TIME FOR TEA
THE HISTORY AND CUSTOMS OF HIGH TEA
English high tea was considered the pinnacle of elegant and aristocratic dining but has now made a popular comeback into everyday modem life. We examine the origins of high tea and how you can avoid making a fool of yourself at tea time.
AFTERNOON Tea SERVED BETWEEN: 2 PM & 5 PM
Afternoon tea, which is also known as Low Tea, is a formal tea setting with pastries and scones. It is served at a low table and is generally considered to be a ladies' social occasion.
• EGG & CRESS
• SMOKED SALMON
• Cream Milk
• Clotted cream
• Tea pot
• Sugar cubes
• Finger sandwiches
HIGH TEA SERVED BETWEEN:5PM&7PM
High tea, which is now generally referred to as 'tea", was traditionally a working class meal served on a high table. It's also known as meat tea.
• BELGIAN CHOCOLATES
• FRENCH FANCIES
• FINGER SANDWICHES
• SHEPHERD’S PIE(OR STEAK & KIDNEY PIE)
• BREAD AND BUTTER
• TEA POT
HISTORY OF TEA TIME
While tea has a history that spans millennia, the drink as we know it has only been around in England since the 1600's.
During the 18th century, tea gardens became popular among the upper class.
In 1657, tea was introduced to the English public in coffee houses as a medicinal drink.
TEA IN England
The first tea samples reached England between 1652 and 1654. In 1662, Queen Catherine of Bragan2a married Charles II. The Portuguese Catherine grew up drinking tea and brought her favourite drink with her to England.
The tradition of tea time was brought to luxury hotels as form of entertainment and socialisation around 4 p.m.
Duchess of Bedford
Anna, Duchess of Bedford, adopted the European tea service format and would invite her friends over for a small afternoon meal. The menu centred around small cakes and sandwiches. This idea was copied by many other hostesses during this era and tea time was born.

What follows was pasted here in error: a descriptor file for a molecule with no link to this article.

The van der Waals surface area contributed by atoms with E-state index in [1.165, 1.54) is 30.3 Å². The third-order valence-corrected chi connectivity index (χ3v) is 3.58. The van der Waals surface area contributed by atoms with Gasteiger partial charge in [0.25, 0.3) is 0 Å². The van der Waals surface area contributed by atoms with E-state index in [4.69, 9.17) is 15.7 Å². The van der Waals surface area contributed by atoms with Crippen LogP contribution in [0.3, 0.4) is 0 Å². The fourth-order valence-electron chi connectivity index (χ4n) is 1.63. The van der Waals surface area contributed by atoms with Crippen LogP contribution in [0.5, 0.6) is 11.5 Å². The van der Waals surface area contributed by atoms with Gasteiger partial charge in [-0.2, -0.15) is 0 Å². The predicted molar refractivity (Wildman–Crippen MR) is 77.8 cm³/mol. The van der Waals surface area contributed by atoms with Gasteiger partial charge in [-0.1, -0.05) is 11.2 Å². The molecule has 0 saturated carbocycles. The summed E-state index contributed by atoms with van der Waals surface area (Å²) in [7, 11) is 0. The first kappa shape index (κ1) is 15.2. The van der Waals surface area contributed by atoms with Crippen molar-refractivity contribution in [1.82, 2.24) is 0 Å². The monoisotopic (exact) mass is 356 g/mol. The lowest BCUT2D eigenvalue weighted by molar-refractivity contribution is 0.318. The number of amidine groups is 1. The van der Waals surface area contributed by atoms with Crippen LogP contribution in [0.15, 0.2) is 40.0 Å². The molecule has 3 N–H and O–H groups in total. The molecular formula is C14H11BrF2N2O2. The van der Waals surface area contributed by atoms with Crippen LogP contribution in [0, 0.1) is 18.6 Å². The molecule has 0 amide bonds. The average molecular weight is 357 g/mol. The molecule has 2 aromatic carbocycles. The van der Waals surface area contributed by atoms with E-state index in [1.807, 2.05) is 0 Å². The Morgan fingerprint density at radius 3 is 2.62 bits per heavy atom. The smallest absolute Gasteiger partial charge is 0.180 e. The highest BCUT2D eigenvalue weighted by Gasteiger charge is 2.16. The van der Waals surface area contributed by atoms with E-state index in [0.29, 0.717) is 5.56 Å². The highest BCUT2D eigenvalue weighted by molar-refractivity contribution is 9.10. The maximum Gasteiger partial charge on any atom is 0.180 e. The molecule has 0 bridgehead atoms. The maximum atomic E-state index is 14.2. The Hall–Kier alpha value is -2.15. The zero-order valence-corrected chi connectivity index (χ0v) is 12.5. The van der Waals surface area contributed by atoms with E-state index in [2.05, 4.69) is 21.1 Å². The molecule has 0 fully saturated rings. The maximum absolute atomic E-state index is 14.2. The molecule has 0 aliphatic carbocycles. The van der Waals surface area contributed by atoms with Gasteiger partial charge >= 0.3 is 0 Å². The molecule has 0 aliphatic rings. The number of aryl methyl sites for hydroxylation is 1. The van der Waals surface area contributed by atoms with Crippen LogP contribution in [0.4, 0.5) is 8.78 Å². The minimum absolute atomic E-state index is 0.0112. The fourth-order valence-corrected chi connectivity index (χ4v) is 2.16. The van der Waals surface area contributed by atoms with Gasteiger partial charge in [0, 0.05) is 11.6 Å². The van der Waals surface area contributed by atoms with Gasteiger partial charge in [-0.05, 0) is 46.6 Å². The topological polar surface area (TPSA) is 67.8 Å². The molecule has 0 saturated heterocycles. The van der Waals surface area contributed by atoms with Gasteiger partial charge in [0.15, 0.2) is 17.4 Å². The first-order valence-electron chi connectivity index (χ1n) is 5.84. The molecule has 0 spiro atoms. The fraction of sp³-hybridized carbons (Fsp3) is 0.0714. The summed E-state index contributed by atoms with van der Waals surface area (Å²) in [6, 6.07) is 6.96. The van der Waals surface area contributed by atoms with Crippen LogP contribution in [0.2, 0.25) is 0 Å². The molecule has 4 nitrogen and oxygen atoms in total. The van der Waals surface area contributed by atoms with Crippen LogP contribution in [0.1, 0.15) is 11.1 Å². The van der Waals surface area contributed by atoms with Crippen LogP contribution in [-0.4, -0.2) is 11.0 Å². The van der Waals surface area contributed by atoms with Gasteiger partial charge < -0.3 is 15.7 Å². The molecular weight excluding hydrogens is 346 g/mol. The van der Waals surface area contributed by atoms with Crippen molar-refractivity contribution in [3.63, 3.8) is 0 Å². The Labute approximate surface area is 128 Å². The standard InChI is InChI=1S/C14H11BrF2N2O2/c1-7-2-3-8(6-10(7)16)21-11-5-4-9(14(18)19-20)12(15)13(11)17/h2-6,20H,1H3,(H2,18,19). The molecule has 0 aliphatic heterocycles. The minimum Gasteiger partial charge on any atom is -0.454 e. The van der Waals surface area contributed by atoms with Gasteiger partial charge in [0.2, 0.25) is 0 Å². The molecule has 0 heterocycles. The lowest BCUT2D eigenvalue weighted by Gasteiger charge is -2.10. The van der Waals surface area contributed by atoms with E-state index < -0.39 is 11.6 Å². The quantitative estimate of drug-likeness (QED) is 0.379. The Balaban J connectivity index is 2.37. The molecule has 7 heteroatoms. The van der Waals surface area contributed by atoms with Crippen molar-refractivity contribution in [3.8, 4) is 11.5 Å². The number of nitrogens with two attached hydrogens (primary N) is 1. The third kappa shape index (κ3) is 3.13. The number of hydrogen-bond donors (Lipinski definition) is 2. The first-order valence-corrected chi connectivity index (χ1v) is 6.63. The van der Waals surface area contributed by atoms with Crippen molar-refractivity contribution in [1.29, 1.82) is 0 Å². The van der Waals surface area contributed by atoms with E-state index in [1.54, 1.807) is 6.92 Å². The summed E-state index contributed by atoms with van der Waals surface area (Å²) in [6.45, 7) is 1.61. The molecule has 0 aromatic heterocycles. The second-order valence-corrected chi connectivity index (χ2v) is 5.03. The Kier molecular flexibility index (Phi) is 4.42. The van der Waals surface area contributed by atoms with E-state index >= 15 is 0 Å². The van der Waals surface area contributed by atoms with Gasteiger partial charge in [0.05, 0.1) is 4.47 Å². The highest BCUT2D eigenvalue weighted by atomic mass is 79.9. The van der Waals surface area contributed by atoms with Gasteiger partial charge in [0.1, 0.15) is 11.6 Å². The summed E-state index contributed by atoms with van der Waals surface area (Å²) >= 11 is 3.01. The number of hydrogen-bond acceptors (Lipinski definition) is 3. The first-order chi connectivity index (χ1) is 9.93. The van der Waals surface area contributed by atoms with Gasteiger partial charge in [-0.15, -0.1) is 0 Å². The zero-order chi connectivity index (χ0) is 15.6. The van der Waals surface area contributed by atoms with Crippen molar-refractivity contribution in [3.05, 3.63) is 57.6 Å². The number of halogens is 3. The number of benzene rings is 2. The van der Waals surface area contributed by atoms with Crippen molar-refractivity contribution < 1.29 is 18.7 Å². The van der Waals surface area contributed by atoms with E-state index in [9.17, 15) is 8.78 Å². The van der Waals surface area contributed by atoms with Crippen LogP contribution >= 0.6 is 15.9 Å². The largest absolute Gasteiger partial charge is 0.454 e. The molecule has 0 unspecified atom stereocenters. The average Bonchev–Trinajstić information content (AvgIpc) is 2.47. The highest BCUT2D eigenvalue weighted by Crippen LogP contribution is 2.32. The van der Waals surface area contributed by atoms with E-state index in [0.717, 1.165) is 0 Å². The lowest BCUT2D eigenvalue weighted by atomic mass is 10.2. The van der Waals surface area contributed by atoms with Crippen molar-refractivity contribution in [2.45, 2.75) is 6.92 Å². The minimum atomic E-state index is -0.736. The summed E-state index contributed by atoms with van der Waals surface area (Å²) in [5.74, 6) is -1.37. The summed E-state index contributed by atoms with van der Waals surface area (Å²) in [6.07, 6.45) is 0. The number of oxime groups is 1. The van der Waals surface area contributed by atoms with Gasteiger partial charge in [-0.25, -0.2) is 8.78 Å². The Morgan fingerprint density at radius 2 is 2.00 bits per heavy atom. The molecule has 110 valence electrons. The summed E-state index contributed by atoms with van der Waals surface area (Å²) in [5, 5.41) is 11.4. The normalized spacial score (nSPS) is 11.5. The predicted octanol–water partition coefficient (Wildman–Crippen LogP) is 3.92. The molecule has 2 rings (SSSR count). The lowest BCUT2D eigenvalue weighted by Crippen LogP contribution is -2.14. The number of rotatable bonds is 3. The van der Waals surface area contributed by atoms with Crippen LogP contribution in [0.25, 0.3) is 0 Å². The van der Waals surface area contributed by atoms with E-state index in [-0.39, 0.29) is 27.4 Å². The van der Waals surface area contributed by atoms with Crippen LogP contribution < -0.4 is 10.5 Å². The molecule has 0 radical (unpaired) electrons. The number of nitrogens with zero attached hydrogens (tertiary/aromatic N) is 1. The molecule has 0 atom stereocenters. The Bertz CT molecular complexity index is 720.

The tradition of high tea did not develop among the upper class. It was originally a middle and lower-class tradition to substitute for dinner. The name "high tea" came from the high tables the tea was served on.
HOW TO AVOID GETTING THROWN OUT OF HIGH TEA
Like any formal event, there is proper etiquette to adhere to. Here are the do’s and dont's for proper teatime behavior.
YOUR TEA SPOON
When you have finished your delicate swirling, don't leave your teaspoon standing upright in your teacup. Take the small spoon and place it on the right side of the tea saucer.
CONTROL YOUR FINGERS
While your aristocratic fingers may feel the need to extend your little finger, resist the urge and keep your little finger down. Use your thumb, index finger, and middle finger to grip the cup's handle.
STIR AND SWIRL
It is considered rude to swirl one's tea in wide circular motions. You must position the teaspoon at six o'clock to begin. Any added liquid should be lightly folded towards twelve o'clock, two or three times. Do not let your teaspoon touch the edge of your cup.
CUP RUNNETH OVER
Never pour your tea to the brim. Pour the brewed tea to fill the cup only half way. You can then add milk, sugar, or lemon to your taste. Never add lemon and milk together in the same cup; the milk will curdle.
Never dig into your scone-no matter how hungry you may be. Take your knife and split your scone in half. Butter is placed on one part of the scone, jam on the other. If you desire Devonshire cream, place a dollop on top of the jam.
Sandwiches should be eaten in small bites. Use the utensils to place them on your plate, and break off one bite-size piece at a time. Never take large bites, and never speak with your mouth full.
The scone and sandwiches were delicious and filling, but you were not able to finish your last cucumber and cress sandwich. Whatever food you don’t finish, leave at the table. There are no doggie bags at afternoon or high tea.
TO FORK OR NOT TO FORK
Most of the foods served at afternoon tea will be finger foods. At tea, there will be more savoury items. Never use your fingers to eat these; now is the time to pick up your fork.